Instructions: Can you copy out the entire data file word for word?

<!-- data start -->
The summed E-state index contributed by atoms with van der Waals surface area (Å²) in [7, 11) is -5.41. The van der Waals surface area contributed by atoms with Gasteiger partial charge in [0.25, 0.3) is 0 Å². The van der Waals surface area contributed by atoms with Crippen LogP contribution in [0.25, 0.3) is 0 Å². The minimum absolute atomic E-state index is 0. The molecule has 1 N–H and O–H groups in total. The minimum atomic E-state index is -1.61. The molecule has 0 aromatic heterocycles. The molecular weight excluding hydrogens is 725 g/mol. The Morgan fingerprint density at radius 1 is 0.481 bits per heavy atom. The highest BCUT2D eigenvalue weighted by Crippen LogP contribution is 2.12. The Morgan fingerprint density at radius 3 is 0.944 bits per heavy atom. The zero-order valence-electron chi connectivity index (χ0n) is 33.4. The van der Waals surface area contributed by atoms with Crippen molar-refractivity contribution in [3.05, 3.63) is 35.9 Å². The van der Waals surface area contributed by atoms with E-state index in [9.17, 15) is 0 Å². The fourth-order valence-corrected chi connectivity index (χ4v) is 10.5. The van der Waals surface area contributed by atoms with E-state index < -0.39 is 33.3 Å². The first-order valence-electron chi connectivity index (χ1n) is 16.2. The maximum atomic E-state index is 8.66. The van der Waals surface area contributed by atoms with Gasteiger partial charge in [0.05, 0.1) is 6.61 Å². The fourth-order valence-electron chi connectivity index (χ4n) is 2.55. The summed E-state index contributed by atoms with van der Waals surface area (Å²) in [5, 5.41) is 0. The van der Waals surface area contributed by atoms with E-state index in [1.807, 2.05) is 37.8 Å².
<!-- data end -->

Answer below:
The summed E-state index contributed by atoms with van der Waals surface area (Å²) in [7, 11) is -5.41. The van der Waals surface area contributed by atoms with Gasteiger partial charge in [0.25, 0.3) is 0 Å². The van der Waals surface area contributed by atoms with Crippen LogP contribution in [0.25, 0.3) is 0 Å². The minimum absolute atomic E-state index is 0. The molecule has 1 N–H and O–H groups in total. The minimum atomic E-state index is -1.61. The molecule has 0 aromatic heterocycles. The molecular weight excluding hydrogens is 725 g/mol. The Morgan fingerprint density at radius 1 is 0.481 bits per heavy atom. The highest BCUT2D eigenvalue weighted by Crippen LogP contribution is 2.12. The Morgan fingerprint density at radius 3 is 0.944 bits per heavy atom. The zero-order valence-electron chi connectivity index (χ0n) is 33.4. The van der Waals surface area contributed by atoms with Crippen molar-refractivity contribution in [3.05, 3.63) is 35.9 Å². The van der Waals surface area contributed by atoms with E-state index in [9.17, 15) is 0 Å². The fourth-order valence-corrected chi connectivity index (χ4v) is 10.5. The van der Waals surface area contributed by atoms with E-state index < -0.39 is 33.3 Å². The first-order valence-electron chi connectivity index (χ1n) is 16.2. The maximum atomic E-state index is 8.66. The van der Waals surface area contributed by atoms with Gasteiger partial charge in [0.05, 0.1) is 6.61 Å². The fourth-order valence-electron chi connectivity index (χ4n) is 2.55. The summed E-state index contributed by atoms with van der Waals surface area (Å²) in [5, 5.41) is 0. The van der Waals surface area contributed by atoms with E-state index in [1.807, 2.05) is 37.8 Å².